It is important to understand the difference between climate and weather. Weather is what is happening now. Climate is determined by looking at the weather data over a long period of time, often several decades. To be classified as a desert climate, the area has an average annual rainfall of 7.87 inches of rain or less. That tells us that it does sometimes have rain, just not very often.



Click to see which state standards this question tests, and which of my videos, experiments, and other resources support that topic.

Florida


SC.2.L.17.2 Recognize and explain that living things are found all over Earth, but each is only able to live in habitats that meet its basic needs.
Hunting with an Umbrella video, free, ClosedCaptions
A Walk in the Park video
Review Weather-9 practice

SC.5.E.7.6 Describe characteristics (temperature and precipitation) of different climate zones as they relate to latitude, elevation, and proximity to bodies of water.

SC.6.E.7.2 Investigate and apply how the cycling of water between the atmosphere and hydrosphere has an effect on weather patterns and climate.

SC.6.E.7.6 Differentiate between weather and climate.

Utah


UT.4.V.1.a Compare the physical characteristics (e.g., precipitation, temperature, and surface terrain) of Utah's wetlands, forests, and deserts.

UT.4.V.1.c Locate examples of areas that have characteristics of wetlands, forests, or deserts in Utah.

NGSS


MS-ESS2-6 Develop and use a model to describe how unequal heating and rotation of the Earth cause patterns of atmospheric and oceanic circulation that determine regional climates.
Cloud Formation, part 2 video
Global Science video, free, ClosedCaptions
Weather and Climate video
Review Weather-9 practice

3-ESS2-2 Obtain and combine information to describe climates in different regions of the world.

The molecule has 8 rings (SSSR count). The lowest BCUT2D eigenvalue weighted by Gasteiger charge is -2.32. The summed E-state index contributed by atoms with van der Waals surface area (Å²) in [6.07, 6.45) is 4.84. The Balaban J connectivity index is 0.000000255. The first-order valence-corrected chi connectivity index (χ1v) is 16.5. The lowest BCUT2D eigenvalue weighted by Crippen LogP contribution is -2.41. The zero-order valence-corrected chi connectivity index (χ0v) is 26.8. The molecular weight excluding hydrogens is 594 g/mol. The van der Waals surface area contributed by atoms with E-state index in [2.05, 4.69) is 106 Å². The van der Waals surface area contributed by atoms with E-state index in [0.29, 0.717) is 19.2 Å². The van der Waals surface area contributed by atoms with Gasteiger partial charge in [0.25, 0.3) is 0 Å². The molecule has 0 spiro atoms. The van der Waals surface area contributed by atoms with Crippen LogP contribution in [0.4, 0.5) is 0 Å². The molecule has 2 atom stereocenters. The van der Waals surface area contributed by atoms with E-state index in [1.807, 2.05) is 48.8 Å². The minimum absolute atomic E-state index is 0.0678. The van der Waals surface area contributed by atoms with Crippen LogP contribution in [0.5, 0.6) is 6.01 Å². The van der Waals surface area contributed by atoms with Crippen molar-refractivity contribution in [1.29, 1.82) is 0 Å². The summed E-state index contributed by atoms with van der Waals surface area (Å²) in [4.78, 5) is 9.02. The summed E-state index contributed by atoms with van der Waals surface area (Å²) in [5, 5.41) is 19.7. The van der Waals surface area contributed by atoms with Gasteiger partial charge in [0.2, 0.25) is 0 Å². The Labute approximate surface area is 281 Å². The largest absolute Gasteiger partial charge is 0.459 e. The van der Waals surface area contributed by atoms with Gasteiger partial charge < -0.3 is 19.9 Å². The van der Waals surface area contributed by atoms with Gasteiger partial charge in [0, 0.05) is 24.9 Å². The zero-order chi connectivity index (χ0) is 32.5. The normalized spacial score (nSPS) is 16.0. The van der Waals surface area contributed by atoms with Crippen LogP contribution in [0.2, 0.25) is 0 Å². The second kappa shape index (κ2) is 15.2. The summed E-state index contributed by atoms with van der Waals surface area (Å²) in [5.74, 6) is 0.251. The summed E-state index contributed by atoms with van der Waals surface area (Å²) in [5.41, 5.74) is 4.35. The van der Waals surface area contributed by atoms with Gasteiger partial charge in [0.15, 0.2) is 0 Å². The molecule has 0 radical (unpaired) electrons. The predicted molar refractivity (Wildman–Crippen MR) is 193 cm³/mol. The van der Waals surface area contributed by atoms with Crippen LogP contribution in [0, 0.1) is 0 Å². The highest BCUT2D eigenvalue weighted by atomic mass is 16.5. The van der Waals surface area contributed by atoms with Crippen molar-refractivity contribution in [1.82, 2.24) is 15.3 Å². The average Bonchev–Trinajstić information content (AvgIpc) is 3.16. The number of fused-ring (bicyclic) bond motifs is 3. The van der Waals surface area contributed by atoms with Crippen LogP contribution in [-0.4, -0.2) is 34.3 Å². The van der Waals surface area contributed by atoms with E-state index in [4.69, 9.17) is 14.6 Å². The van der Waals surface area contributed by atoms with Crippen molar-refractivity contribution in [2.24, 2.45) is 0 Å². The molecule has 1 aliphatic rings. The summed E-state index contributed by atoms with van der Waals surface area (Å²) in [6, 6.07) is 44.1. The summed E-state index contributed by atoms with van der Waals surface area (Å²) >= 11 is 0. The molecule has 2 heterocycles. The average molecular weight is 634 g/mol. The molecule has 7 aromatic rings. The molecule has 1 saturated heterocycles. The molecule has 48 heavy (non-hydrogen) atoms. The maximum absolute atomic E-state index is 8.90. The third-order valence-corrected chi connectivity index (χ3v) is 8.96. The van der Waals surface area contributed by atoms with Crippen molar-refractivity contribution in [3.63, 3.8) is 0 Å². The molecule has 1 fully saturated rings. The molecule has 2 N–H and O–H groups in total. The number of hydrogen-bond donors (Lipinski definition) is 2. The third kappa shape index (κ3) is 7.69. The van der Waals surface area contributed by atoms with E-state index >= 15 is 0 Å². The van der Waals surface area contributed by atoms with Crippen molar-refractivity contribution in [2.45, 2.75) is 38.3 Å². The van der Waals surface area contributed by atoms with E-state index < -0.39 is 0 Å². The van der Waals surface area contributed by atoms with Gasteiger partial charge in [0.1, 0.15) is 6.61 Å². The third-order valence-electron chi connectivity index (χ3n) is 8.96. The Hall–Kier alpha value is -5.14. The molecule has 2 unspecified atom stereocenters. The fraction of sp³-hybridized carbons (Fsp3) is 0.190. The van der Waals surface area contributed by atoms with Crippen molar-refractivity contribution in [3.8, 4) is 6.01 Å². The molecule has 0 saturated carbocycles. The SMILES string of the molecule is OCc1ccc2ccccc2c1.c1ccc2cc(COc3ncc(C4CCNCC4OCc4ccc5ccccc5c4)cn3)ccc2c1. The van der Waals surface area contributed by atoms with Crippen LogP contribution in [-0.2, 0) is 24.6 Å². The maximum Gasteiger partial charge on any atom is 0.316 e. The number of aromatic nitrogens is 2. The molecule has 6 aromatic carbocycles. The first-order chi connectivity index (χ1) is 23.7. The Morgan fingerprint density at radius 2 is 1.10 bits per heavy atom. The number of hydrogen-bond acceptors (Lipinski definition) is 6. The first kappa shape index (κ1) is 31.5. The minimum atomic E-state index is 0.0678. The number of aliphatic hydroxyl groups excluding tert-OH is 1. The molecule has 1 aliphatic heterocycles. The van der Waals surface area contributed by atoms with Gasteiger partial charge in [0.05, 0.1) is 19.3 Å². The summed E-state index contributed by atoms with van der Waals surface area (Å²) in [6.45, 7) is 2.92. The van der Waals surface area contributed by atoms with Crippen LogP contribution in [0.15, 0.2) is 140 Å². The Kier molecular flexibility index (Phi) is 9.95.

Which of the following forms of ice commonly occurs in the summer when air temperatures are well above freezing?


A: Hail

B: Snow

C: Frost

D: Freezing rain

Think about it, and when you think you know the answer, then continue.

While other kinds of frozen precipitation can form at high altitudes, even in the summer, they usually melt long before they reach the ground. Hail is made up of large enough chunks of ice that it usually remains frozen all the way to the ground, even during warm weather.



Click to see which state standards this question tests, and which of my videos, experiments, and other resources support that topic.

Florida


SC.5.E.7.4 Distinguish among the various forms of precipitation (rain, snow, sleet, and hail), making connections to the weather in a particular place and time.

Utah


UT.4.II.2.a Observe and record effects of air temperature on precipitation (e.g., below freezing results in snow, above freezing results in rain).

NGSS


3-ESS2-1 Represent data in tables and graphical displays to describe typical weather conditions expected during a particular season.
Nephoscope video
Pine Cone Weather text page, free
Review Weather-5 practice
Review Weather-6 practice
Review Weather-4 practice
Review Weather-3 practice
Review Space-5 practice
Review Space-8 practice

MS-ESS2-5 Collect data to provide evidence for how the motions and complex interactions of air masses results in changes in weather conditions.
Cloud Types video
Nephoscope video
Cloud Formation, part 1 video, ClosedCaptions
Pine Cone Weather text page, free
Review Weather-1 practice
Review Weather-2 practice
Review Weather-6 practice
Review Weather-4 practice
Review Weather-3 practice

The questions are chosen randomly, so this quest will be different each time.

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See which questions, videos, experiments, and other resources support each of your local science standards.